El artículo presenta una crítica a un modelo de comprensión del poder presente en algunas versiones de las teologías latinoamericanas de la liberación, que entiende el poder a partir de la hipótesis represiva. Para realizar esta crítica el autor comenta el texto de Julio Cortázar “Lucas, sus pudores;” a través de la pregunta: ¿qué provoca el horror de Lucas? El autor muestra cómo la narrativa de la singular condición de Lucas se vincula con aspectos que se desprenden de la analítica del poder en Michel Foucault, y no sólo cuestiona los elementos centrales de la hipótesis represiva sino que nos propone un marco más amplio de comprensión del poder. Se finaliza con una propuesta para el estudio de los modelos de poder que sostienen la teoría de la dominación en las teologías latinoamericanas de la liberación.
  • Popular Islam though a Colonial Perspective: The Tariqa Darqawiyya and the Spanish Protectorate of Morocco

    Farpón, Jorge Villanueva (Escuela Ecuménica de Ciencias de la Religión, Universidad Nacional de Costa Rica, 2018-11-12)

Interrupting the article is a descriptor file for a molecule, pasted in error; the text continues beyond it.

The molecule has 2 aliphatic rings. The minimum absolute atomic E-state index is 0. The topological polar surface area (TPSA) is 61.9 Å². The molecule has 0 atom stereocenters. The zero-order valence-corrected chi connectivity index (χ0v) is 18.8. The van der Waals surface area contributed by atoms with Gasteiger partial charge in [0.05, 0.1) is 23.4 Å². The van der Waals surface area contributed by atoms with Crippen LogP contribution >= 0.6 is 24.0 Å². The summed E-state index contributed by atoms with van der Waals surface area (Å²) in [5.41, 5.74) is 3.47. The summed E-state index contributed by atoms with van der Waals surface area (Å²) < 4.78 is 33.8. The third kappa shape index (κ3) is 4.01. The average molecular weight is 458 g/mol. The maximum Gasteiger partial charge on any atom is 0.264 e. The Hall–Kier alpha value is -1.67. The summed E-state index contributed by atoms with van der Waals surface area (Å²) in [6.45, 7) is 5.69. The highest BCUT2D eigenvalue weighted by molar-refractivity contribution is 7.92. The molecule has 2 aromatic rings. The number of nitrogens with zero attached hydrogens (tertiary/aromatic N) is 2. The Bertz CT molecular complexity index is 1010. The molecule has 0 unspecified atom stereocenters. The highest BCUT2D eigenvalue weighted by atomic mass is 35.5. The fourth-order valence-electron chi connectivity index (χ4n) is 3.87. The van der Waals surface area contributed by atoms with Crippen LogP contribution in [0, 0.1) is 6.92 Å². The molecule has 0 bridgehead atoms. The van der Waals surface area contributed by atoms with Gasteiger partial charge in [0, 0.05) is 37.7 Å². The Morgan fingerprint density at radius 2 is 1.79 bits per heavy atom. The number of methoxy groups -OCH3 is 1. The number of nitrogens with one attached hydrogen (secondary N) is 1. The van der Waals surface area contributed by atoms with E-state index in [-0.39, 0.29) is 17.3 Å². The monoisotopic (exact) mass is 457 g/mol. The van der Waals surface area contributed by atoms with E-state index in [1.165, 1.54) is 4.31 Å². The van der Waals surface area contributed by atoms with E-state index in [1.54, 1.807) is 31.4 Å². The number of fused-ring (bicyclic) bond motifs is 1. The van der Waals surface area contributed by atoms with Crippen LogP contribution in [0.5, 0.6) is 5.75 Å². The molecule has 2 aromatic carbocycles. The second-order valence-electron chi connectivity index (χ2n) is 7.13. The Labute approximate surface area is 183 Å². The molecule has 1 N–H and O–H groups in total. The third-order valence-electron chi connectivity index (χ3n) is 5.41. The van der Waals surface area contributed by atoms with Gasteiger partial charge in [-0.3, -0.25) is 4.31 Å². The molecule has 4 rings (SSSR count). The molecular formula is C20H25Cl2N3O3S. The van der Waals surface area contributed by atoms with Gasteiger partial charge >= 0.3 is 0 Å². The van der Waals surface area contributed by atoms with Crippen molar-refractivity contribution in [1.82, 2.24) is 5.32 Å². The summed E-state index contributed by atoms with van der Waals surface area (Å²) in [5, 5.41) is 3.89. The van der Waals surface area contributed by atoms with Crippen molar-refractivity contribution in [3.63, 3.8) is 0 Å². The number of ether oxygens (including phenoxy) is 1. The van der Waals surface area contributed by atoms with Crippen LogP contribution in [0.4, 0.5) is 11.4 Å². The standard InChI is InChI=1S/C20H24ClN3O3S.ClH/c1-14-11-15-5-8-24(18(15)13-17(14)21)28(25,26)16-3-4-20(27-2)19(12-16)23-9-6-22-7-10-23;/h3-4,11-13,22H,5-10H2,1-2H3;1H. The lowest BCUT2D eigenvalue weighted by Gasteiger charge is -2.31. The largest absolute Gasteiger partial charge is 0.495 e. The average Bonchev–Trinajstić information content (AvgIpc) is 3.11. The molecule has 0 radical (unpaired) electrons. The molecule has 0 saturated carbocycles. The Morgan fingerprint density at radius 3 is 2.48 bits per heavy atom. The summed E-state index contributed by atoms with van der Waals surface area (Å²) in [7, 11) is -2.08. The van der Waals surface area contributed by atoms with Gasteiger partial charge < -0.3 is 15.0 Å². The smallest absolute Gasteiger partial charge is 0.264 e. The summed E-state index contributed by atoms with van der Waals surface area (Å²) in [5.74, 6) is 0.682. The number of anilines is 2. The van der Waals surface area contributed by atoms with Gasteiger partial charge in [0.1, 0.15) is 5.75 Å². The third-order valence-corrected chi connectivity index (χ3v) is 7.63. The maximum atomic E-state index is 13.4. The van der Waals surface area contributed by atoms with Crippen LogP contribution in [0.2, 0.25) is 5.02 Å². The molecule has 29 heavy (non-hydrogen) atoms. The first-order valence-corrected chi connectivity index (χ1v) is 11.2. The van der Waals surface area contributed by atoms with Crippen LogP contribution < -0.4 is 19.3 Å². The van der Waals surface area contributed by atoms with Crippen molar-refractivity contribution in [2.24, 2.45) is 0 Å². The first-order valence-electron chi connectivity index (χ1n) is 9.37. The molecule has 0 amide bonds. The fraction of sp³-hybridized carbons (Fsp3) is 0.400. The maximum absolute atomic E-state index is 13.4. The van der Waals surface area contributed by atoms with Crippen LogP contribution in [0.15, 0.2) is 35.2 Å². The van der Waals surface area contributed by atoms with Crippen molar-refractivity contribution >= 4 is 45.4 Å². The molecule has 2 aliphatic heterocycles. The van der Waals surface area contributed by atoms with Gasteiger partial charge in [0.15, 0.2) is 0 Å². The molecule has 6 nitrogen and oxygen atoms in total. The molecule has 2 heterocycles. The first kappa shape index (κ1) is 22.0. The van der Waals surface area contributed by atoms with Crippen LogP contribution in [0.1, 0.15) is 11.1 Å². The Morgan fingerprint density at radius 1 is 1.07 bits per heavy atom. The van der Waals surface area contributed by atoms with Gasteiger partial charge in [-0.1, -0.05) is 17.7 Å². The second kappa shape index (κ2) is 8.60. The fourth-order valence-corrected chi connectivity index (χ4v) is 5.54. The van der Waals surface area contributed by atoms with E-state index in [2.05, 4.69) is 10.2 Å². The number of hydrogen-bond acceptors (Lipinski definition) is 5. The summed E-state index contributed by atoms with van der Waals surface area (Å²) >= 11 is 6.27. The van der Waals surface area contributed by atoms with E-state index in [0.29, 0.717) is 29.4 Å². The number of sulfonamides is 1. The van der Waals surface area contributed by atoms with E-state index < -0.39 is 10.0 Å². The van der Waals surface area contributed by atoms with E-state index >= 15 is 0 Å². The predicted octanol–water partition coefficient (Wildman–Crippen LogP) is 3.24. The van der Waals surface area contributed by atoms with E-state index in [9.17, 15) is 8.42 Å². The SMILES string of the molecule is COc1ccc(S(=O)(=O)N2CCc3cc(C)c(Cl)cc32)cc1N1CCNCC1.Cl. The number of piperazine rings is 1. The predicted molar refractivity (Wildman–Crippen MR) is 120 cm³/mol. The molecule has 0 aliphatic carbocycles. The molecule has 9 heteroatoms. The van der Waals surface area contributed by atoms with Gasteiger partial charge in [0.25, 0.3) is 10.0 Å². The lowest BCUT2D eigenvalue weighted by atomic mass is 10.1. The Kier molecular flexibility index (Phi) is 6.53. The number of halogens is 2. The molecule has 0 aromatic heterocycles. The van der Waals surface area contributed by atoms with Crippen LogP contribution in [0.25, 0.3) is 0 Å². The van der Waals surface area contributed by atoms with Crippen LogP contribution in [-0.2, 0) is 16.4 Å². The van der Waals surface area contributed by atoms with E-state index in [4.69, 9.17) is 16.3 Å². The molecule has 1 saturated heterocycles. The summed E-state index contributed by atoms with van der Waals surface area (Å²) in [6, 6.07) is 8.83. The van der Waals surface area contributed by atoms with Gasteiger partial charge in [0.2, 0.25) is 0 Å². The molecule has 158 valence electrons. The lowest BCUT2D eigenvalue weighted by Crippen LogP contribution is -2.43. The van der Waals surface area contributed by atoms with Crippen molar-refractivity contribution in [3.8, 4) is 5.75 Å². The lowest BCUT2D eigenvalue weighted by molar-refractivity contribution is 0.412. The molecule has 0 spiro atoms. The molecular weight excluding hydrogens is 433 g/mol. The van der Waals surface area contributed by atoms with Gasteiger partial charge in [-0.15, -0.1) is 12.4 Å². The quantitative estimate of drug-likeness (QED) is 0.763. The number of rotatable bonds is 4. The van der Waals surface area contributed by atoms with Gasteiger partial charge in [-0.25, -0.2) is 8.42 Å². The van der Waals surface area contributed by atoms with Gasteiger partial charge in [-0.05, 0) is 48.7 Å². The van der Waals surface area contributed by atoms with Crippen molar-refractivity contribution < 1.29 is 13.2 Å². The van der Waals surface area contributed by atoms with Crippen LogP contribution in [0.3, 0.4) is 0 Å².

Since its origins, the European colonial venture in North Africa and the Middle East was supported by a scientific and academic system that complemented military action. Like other territories under European control, Morocco became an object of study for the purposes of colonization and monitoring of its geography, its populations, its history, and its religious and cultural practices and, of course, its organizations and institutions. Among the organizations that elicited colonial interest were religious brotherhoods (in Arabic ṭarīqa, pl. ṭurūq), which had great religious and social power and influence throughout the country. In Northern Morocco, the area that would eventually become the Spanish Protectorate in Morocco, the most powerful ṭarīqa was the Darqāwiyya, whose presence also extended to the rest of the country, North Africa and some areas of the Middle East. This institution, which had already been studied by the early French colonial authorities, was a target of the Spanish information services all along the colonial period. The Darqāwiyya was seen as a threat to the success of the colonial venture due to its clientele networks and its social and religious prestige. Given that this brotherhood was a fragmented institution, it is impossible to single out a sole leader or a unique politics of action that characterized the entire Darqāwiyya. Instead, the leaders of the different branches of the Darqāwiyya acted according to their particular interests in their relationships with Moroccan and colonial powers. This paper examines the origins of the Darqāwa and its different branches established in Northern Morocco, as well as the origin of the negative portrayals of this brotherhood in the first colonial sources; portrayals that were perpetuated and affirmed by Spanish colonial agents. Through an in-depth examination of several key events, we will analyse the position of the Darqāwa leaders towards the rebellions of Aḥmad al-Raysūnī and ʿAbd al-Krim al-Khaṭṭābī against colonial authorities. In addition, we will discuss the relationships and power games between these leaders and colonial agents during the Spanish Civil War, and their positions towards the rise and flourishing of Moroccan nationalism in the North of the country. Across these different historical moments, we will conclude that, despite the negative view and the mistrust in which the Darqāwa were depicted in colonial sources, both parties collaborated with each other on several occasions for their mutual benefit.